“No, I shall not laugh.”
“I say, I will not.”
“Very well, I go to China to die!”
“Nonsense! You can die here. Haven’t I agreed to send your body back if you die before I do?”
“I die in four weeks, two days!”
“My brother, he in prison. He twenty-six, I fifty. He have wife and baby. In China they accept any man same family to die. I go to China, give my money to my brother—he live, I die!”
The next day a new Chinaman appeared as servant in the lawyer’s household. In a week this servant knew everything, and nothing, just like Sam.
And Sam disappeared, without saying good-by.
He went to China and was beheaded, four weeks and two days from the day he broke the news of his intent to go.
His brother was set free.
And the lawyer’s household goes along about as usual, save when the master calls for “Sam,” when he should say, “Charlie.”
At such times there comes a kind of clutch at his heart, but he says nothing.
When power and beauty meet,
the world would do well
to take to its cyclone-cellar.
The sole surviving daughter of the great King Ptolemy of Egypt, Cleopatra was seventeen years old when her father died.
By his will the King made her joint heir to the throne with her brother Ptolemy, several years her junior. And according to the custom not unusual among royalty at that time, it was provided that Ptolemy should become the husband of Cleopatra.
She was a woman—her brother a child.
She had intellect, ambition, talent. She knew the history of her own country, and that of Assyria, Greece and Rome; and all the written languages of the world were to her familiar. She had been educated by the philosophers, who had brought from Greece the science of Pythagoras and Plato. Her companions had been men—not women, or nurses, or pious, pedantic priests.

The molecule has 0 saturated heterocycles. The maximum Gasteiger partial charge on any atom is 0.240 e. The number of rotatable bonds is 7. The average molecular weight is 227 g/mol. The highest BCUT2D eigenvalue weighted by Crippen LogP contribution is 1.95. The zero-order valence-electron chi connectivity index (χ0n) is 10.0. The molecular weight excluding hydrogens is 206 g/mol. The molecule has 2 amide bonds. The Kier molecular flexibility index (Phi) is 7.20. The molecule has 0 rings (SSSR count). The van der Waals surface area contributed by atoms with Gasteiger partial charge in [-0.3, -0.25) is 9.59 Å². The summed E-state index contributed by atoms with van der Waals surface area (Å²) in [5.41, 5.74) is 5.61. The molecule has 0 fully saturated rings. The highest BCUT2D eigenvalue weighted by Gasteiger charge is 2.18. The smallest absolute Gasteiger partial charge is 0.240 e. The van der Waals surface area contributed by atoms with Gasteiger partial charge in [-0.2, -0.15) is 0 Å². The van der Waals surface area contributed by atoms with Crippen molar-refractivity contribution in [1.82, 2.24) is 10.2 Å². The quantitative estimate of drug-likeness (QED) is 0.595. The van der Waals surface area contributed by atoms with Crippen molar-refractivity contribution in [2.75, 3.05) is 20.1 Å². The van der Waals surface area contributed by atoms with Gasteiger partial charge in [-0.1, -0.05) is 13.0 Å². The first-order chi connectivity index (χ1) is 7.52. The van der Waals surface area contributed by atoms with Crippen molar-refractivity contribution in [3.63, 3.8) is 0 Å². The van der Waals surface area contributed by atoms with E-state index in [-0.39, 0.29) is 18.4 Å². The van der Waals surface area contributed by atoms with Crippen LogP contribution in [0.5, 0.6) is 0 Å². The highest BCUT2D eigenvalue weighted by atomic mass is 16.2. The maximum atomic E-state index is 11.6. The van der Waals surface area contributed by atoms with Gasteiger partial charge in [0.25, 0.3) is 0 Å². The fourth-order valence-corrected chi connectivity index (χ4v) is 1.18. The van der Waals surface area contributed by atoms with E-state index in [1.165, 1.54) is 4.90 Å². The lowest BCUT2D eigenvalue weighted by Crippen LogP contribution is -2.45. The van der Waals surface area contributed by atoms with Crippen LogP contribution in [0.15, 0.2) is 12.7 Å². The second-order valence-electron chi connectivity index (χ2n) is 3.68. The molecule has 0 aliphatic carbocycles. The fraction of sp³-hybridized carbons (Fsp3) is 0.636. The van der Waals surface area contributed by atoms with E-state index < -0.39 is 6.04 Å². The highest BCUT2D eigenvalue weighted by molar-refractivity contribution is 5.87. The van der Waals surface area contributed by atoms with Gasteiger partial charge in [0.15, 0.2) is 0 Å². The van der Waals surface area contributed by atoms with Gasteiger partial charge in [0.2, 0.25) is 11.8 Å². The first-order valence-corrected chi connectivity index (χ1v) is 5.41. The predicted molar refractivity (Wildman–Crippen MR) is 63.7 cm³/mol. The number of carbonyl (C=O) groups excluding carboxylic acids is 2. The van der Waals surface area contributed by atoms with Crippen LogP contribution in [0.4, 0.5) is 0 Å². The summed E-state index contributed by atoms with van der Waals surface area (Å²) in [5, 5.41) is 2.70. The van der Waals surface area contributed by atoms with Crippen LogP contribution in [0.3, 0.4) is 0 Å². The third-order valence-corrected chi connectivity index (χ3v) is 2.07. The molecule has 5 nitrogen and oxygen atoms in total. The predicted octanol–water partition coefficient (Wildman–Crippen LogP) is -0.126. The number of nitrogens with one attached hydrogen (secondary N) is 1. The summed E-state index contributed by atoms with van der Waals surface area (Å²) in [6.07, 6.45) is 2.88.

Through the veins of her young body pulsed and leaped life, plus.
She abhorred the thought of an alliance with her weak-chinned brother; and the ministers of State, who suggested another husband as a compromise, were dismissed with a look.
They said she was intractable, contemptuous, unreasonable, and was scheming for the sole possession of the throne.
She was not to be diverted even by ardent courtiers who were sent to her, and who lay in wait ready with amorous sighs—she scorned them all.
Yet she was a woman still, and in her dreams she saw the coming prince.
She was banished from Alexandria.
A few friends followed her, and an army was formed to force from the enemy her rights.
But other things were happening—a Roman army came leisurely drifting in with the tide and disembarked at Alexandria. The Great Caesar himself was in command—a mere holiday, he said. He had intended to join the land forces of Mark Antony and help crush the rebellious Pompey, but Antony had done the trick alone; and only a few days before, word had come that Pompey was dead.